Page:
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One of the things that’s often cited in the management literature vis-à- vis doing a good job is to have “constancy of purpose.” There is something to be said for being consistent on a mission, maintaining focus on the goal.

One of the things that’s often cited in the management literature vis-à- vis doing a good job is to have “constancy of purpose.” There is something to be said for being consistent on a mission, maintaining focus on the goal. But in real life, things can make “constancy of purpose” not only ineffective, but downright livelihood threatening. Two issues are related to this. First is that too often, people lose sight of the goal. “Constancy of purpose” becomes transformed into “constancy of process.” The doing of tasks meant to bring one toward the goal becomes paramount; the goal becomes an afterthought—at best. Consider a person who decides to jog. The purpose: to feel better and to become healthy. “Constancy of purpose” causes the person to run every day, come hell or high water (literally). Before long, a knee aches. A head cold develops. But on she runs. For this person, the “process” has eclipsed the “purpose.” Becoming healthy has given way to staying on the task. It happens all the time. The second thing that ought to raise a red flag regarding “constancy of purpose” but typically doesn’t is that there are mitigating factors that arise over time that need to be taken into account. For example, technical developments may occur that can change things tremendously. Consider a company of a few years back that decided to be the best typewriter firm or carburetor manufacturer. Things like PCs and fuel injectors can just change the game no matter how good the process is or how well designed the obsolete product.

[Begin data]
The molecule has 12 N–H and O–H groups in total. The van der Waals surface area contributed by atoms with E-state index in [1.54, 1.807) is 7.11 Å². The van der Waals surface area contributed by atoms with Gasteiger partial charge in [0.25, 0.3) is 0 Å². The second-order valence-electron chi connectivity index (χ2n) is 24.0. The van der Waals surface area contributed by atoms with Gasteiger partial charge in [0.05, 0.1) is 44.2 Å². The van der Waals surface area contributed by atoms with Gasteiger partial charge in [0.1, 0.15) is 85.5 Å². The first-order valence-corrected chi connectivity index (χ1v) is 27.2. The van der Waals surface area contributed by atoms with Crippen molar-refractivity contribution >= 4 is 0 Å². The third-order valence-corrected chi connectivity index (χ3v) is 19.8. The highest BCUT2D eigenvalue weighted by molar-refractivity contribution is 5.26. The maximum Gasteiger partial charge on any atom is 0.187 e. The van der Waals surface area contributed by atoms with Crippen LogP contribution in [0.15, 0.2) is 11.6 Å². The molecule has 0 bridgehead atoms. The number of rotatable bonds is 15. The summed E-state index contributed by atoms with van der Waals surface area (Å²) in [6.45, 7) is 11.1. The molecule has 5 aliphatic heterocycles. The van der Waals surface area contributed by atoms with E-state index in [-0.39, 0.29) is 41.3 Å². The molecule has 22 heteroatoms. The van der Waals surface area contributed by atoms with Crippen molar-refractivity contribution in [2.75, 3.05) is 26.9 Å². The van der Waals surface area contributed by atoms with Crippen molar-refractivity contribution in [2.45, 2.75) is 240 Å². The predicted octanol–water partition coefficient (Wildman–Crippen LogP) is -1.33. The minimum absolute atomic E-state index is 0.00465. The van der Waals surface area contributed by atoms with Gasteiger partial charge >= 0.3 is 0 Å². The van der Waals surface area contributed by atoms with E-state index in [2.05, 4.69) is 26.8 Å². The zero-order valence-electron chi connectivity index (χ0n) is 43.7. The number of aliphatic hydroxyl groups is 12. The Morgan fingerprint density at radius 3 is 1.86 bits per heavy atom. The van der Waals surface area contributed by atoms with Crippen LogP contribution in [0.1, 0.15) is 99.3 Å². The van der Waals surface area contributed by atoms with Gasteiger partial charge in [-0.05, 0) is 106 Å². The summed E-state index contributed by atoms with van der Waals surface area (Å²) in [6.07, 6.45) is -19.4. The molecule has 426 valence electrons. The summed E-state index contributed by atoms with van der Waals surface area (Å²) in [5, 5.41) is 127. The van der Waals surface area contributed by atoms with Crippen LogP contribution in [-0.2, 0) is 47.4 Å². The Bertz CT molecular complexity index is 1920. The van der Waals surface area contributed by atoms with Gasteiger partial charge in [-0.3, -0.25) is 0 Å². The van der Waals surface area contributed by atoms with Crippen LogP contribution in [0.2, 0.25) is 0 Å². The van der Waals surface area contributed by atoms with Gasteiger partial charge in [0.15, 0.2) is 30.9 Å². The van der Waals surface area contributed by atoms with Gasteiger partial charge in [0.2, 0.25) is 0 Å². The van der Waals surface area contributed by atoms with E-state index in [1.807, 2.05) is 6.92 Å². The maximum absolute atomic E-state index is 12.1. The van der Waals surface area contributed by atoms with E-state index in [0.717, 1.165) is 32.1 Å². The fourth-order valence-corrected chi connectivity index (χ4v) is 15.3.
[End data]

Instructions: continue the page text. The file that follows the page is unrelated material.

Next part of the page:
A fascinating, valuable, and cautionary (perhaps the first two because of the last) book on this is Revival of the Fittest: Why Good Companies Go Bad and How Great Managers Remake Them by Donald N. Sull (Harvard Business School Press; $29.95). Sull explains, in a text that is extremely engaging (e.g., he writes, “The power of theory does not lie in describing reality in all its richness and complexity. That is the job of Russian novelists”—which is all the more amusing when you realize that Sull is an assistant prof at the Harvard Business School, the source of more than a few theories) that there is a problem with commitments that people enter into and have a difficult time extracting themselves from. Essentially, commitments define what a company is (Here’s what we do”) and how it does it (“These are our methods”). Assuming that there is a market and the company does what it does well, it may succeed. So the organization becomes committed. Sull writes: “Continuity of a company’s success formula can confer efficiency and focus that help a company compete in a stable environment. However, when the competitive context shifts, a company’s strengths can become weaknesses and its assets, liabilities.” His research shows that all to often, instead of adjusting those commitments, managers exhibit what he calls “active inertia, or management’s tendency to respond to the most disruptive changes by accelerating activities that succeeded in the past. When the world changes. . .they respond with more of what worked before.” Sull isn’t of the school that demands total, ruthless transfor-mation (he notes that a book titled “Corporate Change the Pol Pot Way would find few readers”), but he does show beyond doubt that managers need to be willing to select a new “anchor” (“an overarching objective that guides subsequent action”) and then to slowly but certainly work toward achieving it. Running faster or building a better typewriter won’t get it done. “Constancy” doesn’t mean “forever.”

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